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The declining health of Parrish has taken its toll on his 11-year-old son, Ryan. Parrish, a baseball enthusiast, went to every one of his son’s games last year.

“When [Ryan] first got out here, he didn’t have a whole lot of focus and I found out why,” said the boy’s baseball coach, Caison Whatley to WSFA News.

“He’s got a whole lot more on his mind than we could ever have,” he added.

That’s when Whatley decided to do something for the Parrish family they’d be able to remember forever – Whatley went to the city and asked for the recreational baseball season to be pushed up by a week in order for Gary Parrish to see his son play one last time.

“We want to give Ryan something to cherish for the rest of his life and this may be it,” said Whatley.

With Ryan wearing number 21 – the same number his dad wore as a young athlete – he stood on top of the pitching mound, hoping to get “just strikes.”

“[My dad] might not be here for all the other games and tonight’s very special because he gets to come,” said Ryan.

“It’s not all about the wins. It’s about what you can do for that child, give him everlasting memories.,” said Whatley to WSFA.

©2015

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Migrants finding little sympathy in Hungary for their plight

WATCH ABOVE: Hungary’s treatment of Syrian refugees has been called ‘shameful’ and ‘humiliating’ by a international human rights group. Jackson Proskow reports on the struggles refugees are having trying to find a new place to call home.

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BUDAPEST, Hungary — A makeshift camp of thousands from the Middle East, Asia and Africa has been dismantled at Budapest’s Keleti train station, and its inhabitants have left for Germany. But the loathing of them lingers in Hungary, which hopes to build a border fence strong enough to keep out future waves of asylum seekers.

“We need the fence,” said Istvan Szabo, a 43-year-old lathe operator having a beer at a bar next to the station, where hundreds seeking refuge in the European Union still line up daily to buy tickets to Western Europe.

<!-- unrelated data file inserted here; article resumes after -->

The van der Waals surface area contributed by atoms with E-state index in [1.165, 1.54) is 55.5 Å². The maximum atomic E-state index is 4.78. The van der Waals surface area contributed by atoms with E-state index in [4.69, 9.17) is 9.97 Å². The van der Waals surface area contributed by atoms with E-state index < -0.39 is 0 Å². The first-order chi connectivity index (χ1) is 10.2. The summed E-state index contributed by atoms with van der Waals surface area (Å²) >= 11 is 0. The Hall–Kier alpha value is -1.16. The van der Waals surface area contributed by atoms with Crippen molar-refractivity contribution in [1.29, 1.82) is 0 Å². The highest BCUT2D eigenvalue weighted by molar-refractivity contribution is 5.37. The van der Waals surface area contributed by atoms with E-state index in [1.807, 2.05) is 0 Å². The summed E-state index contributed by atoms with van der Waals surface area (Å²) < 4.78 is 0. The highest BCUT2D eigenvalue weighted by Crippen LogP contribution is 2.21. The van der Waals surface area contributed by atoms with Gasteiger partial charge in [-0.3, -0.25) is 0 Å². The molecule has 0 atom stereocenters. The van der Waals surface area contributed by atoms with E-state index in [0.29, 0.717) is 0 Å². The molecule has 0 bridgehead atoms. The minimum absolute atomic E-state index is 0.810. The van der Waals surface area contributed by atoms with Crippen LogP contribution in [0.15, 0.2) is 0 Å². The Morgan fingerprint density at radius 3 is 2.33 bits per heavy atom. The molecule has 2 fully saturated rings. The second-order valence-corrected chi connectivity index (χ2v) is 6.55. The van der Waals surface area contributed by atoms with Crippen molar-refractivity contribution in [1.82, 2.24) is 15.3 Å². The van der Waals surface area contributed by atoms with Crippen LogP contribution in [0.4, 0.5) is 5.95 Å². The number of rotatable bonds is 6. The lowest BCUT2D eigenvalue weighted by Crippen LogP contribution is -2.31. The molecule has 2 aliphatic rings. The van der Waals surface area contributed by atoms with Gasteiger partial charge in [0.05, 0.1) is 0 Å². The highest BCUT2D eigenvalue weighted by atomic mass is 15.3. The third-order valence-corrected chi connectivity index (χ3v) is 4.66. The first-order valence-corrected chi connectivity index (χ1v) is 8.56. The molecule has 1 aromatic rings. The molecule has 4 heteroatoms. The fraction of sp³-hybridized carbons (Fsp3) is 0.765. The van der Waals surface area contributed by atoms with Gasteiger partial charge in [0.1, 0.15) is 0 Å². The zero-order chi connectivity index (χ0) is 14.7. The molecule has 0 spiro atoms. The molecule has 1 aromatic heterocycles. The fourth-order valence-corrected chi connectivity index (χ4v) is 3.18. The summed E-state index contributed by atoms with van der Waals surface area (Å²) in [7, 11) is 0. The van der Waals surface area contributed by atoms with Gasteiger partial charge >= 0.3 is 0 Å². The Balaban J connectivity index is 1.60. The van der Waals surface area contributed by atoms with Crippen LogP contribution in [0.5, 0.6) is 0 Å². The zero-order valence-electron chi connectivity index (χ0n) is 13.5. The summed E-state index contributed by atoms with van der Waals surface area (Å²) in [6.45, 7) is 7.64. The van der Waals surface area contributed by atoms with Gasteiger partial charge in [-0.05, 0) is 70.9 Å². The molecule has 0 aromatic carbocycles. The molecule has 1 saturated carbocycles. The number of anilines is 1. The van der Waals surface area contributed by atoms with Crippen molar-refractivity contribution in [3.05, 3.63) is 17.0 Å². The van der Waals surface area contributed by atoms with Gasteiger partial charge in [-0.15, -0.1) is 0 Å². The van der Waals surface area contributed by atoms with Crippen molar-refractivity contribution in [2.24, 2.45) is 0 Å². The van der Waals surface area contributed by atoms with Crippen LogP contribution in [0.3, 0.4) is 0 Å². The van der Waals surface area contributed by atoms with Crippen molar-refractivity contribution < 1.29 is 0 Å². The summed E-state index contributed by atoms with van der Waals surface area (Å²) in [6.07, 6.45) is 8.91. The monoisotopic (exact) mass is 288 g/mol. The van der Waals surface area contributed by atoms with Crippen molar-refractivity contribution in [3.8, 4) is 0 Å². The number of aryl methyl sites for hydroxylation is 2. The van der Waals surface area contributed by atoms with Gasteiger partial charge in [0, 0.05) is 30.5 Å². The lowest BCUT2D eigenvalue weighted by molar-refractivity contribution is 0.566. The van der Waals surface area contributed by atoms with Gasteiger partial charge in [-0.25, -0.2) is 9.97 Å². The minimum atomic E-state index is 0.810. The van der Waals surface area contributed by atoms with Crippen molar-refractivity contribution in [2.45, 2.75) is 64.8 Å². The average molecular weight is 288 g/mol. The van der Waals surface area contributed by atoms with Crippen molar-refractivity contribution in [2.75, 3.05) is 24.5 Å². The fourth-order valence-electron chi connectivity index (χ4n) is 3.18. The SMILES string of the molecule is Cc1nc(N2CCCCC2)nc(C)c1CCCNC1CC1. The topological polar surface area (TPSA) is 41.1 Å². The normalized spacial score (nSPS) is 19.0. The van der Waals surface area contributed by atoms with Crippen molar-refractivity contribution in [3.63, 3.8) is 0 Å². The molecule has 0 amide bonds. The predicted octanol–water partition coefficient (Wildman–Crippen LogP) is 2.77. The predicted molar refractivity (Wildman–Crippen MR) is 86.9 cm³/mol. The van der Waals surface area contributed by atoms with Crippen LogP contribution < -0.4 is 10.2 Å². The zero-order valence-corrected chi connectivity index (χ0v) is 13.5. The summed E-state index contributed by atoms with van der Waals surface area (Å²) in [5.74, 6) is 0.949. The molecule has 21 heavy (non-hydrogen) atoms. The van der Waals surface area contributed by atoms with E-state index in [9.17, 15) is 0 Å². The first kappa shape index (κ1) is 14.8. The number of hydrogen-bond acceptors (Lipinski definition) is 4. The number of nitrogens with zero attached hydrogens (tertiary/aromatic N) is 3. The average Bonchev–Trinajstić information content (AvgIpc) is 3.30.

The tent city sprang up last month when the government blocked the asylum seekers from traveling by train to Austria and Germany. Authorities finally gave in last weekend and sent buses to take them to the border with Austria.

Szabo, like many in this socially conservative land of 10 million, says he doesn’t understand why they’ve come.

“If they couldn’t solve their problems back where they live, why do they think they’re going to be able to solve them here?” Szabo said.

Such lack of sympathy is a striking feature of the massive march this summer from Turkey through southeastern Europe. Many of the trekkers interviewed by The Associated Press say their worst experiences have come in Hungary, where farmers hiss at them in disapproval and the government leaves their care mostly up to unpaid volunteers.

READ MORE: Hungarian video journalist trips refugees running from police

WATCH ABOVE: Video journalist caught on camera tripping and kicking fleeing refugees in Hungary

A recent opinion poll sponsored by the Budapest think tank Republikon found that just 19 percent believe Hungary has a duty to take in refugees, while 66 percent deem them a threat and should not be let in. The Ipsos survey of 2,000 people, published Aug. 27 as the Keleti camp was growing, had a margin of error below 3 percentage points.

The findings reflect a country where ethnic minorities barely exist outside Budapest and right-wing beliefs dominate in small towns that strongly support the ultranationalist Jobbik party.

“Many Hungarians are racist. They lack self-confidence and see their identity under threat. And our government exploits these feelings to boost its own popularity,” said Zsuzsanna Zhohar, 36, who has helped lead volunteer efforts to give food, water, medical aid and other help to those passing through Hungary.

“It can be hard to convince Hungarians that these people don’t want to take our jobs, our homes, our women, our dogs,” she said, laughing at the absurdity of the idea.

Yet Hungary at times has become a theater of the absurd, with police expending great effort to marshal the migrants to specific spots, only to watch them walk straight out again to snarl traffic.

Government billboards warn the newcomers to respect the country’s laws and culture, but the signs all are in Hungarian, which virtually none of them can read.

Then again, it’s hard to find one intending to stay in Hungary anyway.

“The government says they don’t want immigrants here and they can’t take our jobs away,” said satirist Gergely Kovacs, a 35-year-old graphic designer.

“But the truth is that nobody wants to come here. Every immigrant would spend just three days here if we kept the borders open. There’s no need to hate them because they’re leaving as quickly as possible.”